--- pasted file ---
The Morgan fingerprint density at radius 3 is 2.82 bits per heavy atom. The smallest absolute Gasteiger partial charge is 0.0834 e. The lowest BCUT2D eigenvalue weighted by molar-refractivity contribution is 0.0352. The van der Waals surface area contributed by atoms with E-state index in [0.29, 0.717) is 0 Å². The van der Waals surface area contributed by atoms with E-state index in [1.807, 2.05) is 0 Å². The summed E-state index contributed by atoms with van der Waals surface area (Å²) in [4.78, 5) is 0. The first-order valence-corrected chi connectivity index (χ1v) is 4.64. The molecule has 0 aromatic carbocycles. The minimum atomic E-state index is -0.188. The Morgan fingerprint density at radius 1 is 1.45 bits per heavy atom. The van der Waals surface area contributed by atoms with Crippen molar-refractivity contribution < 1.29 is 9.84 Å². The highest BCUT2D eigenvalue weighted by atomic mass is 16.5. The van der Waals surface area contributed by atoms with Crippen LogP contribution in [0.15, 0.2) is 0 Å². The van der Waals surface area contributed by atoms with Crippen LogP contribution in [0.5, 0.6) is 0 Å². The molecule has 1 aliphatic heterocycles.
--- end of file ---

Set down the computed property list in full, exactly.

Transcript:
The Morgan fingerprint density at radius 3 is 2.82 bits per heavy atom. The smallest absolute Gasteiger partial charge is 0.0834 e. The lowest BCUT2D eigenvalue weighted by molar-refractivity contribution is 0.0352. The van der Waals surface area contributed by atoms with E-state index in [0.29, 0.717) is 0 Å². The van der Waals surface area contributed by atoms with E-state index in [1.807, 2.05) is 0 Å². The summed E-state index contributed by atoms with van der Waals surface area (Å²) in [4.78, 5) is 0. The first-order valence-corrected chi connectivity index (χ1v) is 4.64. The molecule has 0 aromatic carbocycles. The minimum atomic E-state index is -0.188. The Morgan fingerprint density at radius 1 is 1.45 bits per heavy atom. The van der Waals surface area contributed by atoms with Crippen molar-refractivity contribution < 1.29 is 9.84 Å². The highest BCUT2D eigenvalue weighted by atomic mass is 16.5. The van der Waals surface area contributed by atoms with Crippen LogP contribution in [0.15, 0.2) is 0 Å². The van der Waals surface area contributed by atoms with Crippen LogP contribution in [0.5, 0.6) is 0 Å². The molecule has 1 aliphatic heterocycles.